"THE TERRIBLE CONDITION THESE POOR PEOPLE WERE IN WHEN I CAME HERE MADE IT NECESSARY FOR ME TO DO EVERYTHING I POSSIBLY COULD TO ALLEVIATE THEIR SUFFERING AND STARVATION....26,000 POUNDS OF BACON, 272,000 POUNDS OF BEEF, 295,000 POUNDS OF FLOUR...8500 POUNDS OF COFFEE, BUT AS I AM CREDITED BY THE PEOPLE AND PRESS OF MONTANA OF HELPING THEM OUT & AM NOW SATISFIED."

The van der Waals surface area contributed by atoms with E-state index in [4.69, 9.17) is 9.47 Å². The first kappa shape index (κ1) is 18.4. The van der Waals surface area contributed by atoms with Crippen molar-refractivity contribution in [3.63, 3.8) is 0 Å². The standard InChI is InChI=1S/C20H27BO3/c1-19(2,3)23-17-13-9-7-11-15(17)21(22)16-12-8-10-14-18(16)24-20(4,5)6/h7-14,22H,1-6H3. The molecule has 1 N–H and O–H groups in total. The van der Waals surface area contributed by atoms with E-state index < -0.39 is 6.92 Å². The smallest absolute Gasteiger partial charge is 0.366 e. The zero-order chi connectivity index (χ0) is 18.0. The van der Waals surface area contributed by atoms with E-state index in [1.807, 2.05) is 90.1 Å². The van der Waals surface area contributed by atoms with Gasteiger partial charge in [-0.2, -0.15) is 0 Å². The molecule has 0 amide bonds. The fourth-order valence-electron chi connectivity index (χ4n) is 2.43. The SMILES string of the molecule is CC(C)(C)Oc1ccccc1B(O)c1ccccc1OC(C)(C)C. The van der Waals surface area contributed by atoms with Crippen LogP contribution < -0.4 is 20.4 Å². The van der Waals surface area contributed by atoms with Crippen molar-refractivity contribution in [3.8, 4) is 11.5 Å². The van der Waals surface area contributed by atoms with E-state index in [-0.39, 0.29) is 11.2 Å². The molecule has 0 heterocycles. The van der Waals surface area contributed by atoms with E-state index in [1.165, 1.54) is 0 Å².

"THE TERRIBLE CONDITION THESE POOR PEOPLE WERE IN WHEN I CAME HERE MADE IT NECESSARY FOR ME TO DO EVERYTHING I POSSIBLY COULD TO ALLEVIATE THEIR SUFFERING AND STARVATION....26,000 POUNDS OF BACON, 272,000 POUNDS OF BEEF, 295,000 POUNDS OF FLOUR...8500 POUNDS OF COFFEE, BUT AS I AM CREDITED BY THE PEOPLE AND PRESS OF MONTANA OF HELPING THEM OUT & AM NOW SATISFIED." A scarce 5 page letter written by Piegan-Blackfeet Agent Reuben Allen, datelined United States Indian Service - Blackfeet Agency, Mont. - Dec. 21st, 1884. On March 16, 1884, Major Reuben Allen arrived at the Blackfoot Agency as agent following the tenure of Agent John Young, who had left due to unjust accusations stemming from the failure of the latest buffalo hunt and general lack of food supplies. Their last successful hunt had been the winter of 1879-1880. The federal government had sent Agent Young notice in September 1883 that there would be no further funds appropriated for food supplies. Within this letter, written by Major Reuben Allen, he proudly emphasizes his huge success and admiration by the Piegan-Blackfeet people and the press of Montana. At the same time it must be noted that the federal government was sending provisions so Agent Reuben's success may have partially been due to timing. United States Indian Service, Blackfeet Agency, Mont Dec. 21st, 1884 R.M. Block Freeport Ohio Dear Bro & Sister It is so long since I have written that I am almost ashamed to write. But the fact is my duties have been so great here that I have really not had leisure to write. But the strain is now over and from this on I will have it easier and I will have time to correspond with my friends, I am not at least fifty letters in arrears. The terrible condition these poor people were in when I came here made it necessary for me to do everything I possibly could to alleviate their suffering from starvation and I have succeeded. I can now give them plenty to eat. To give you an idea of what it takes to feed them I will enumerate some of the supplies of subsistence we have in the store houses at present to last until the 31st of month next: Bacon 26,237# Beans 5668# Beef cattle gros 271,912# Flour 295,277# Hard Bread 9,913# Hominy 3,794# Oatmeal 2,026# Mess Pork 1,000# Potatoes 36,000# Turnips 24,000 Rice 9,604# Syrup 143 gals.Sugar 8,304 Tea 137 # Coffee 8,691 Dried Buffalo meat 5,466# So, you can see we are not likely to starve or freeze for we have about 100 cords of wood in the stockade I issued the annuity goods to the Indians last week. They consisted of Blanket guilts shawls Hasts pants shoes mens and womens stockings shirts Handkerchiefs Scarfs Mittens Calicoes Muslin Shirtings Tickings Tin Ware Spoons knives forks. Thread, & c&c are in limited quantities.The Indians are well satisfied and I have their entire confidence. They will do anything I ask of them now But I would not pass through again what I have in the past six months for anything short of an after life inheritance not that I feared any personal danger but to witness the suffering from starvation of these poor creatures and being powerless to help them. But as I am credited by the people and press of Montana of helping them out & am now satisfied. Imagine if you will the trouble to look after the welfare of one small family Then multiply that by 500. And you will wonder I have not gone crazy. During the early part of September during a severe snow storm about 100 head of our beef cattle got away and went back to the range. So it became necessary to get them back (A Ground hog case) So I took what force I could spare from here with several Indians with camp outfit and went in search.Found them scattered for 130 miles one to five in a place among thousands of other cattle. I stayed in the saddle for 8 days. When I had to return to the agency on acct of other duties the rest of them came in four days later with 38 head. So we will have to go again as soon as as soon as the weather will permit. And during the time I was out after the cattle I never saw a human being except our own party. The day I returned I made 50 to 60 miles across the plains without any landmark for a guide and through country I had never seen before but struck the point armed for to a dot. But my horse was tired as well as myself. But enough of this we have had the most beautiful fall weather up until the first or about the 6th of this month I have ever seen. But for the past two weeks we have had real winter. In that time the mercury has never got above zero and from that to 30 degrees below for the past 24 hours it has not risen above 22 below zero, and at present it is 32 degrees below zero. But don't think we suffer with the cold for it has not frozen in the house yet our houses are very warm. The snow is 20 inches deep something I am told very unusual here. We may have a warm wind inside of 24 hours that will take it all off in a few hours. This is truly a strange country and climate. But enough of this I presume Have already wearied you Read and send to father and mother. With love to all and a hope from you soon and a promise to be more prompt in the future I am your brother Reuben P.S. Be on the lookout for something for me to make a living as in Ohio for I presume some young innocent will want this place soon and I shall not envy him R.A.A. Very readable, minor fold separations, overall in vg cond.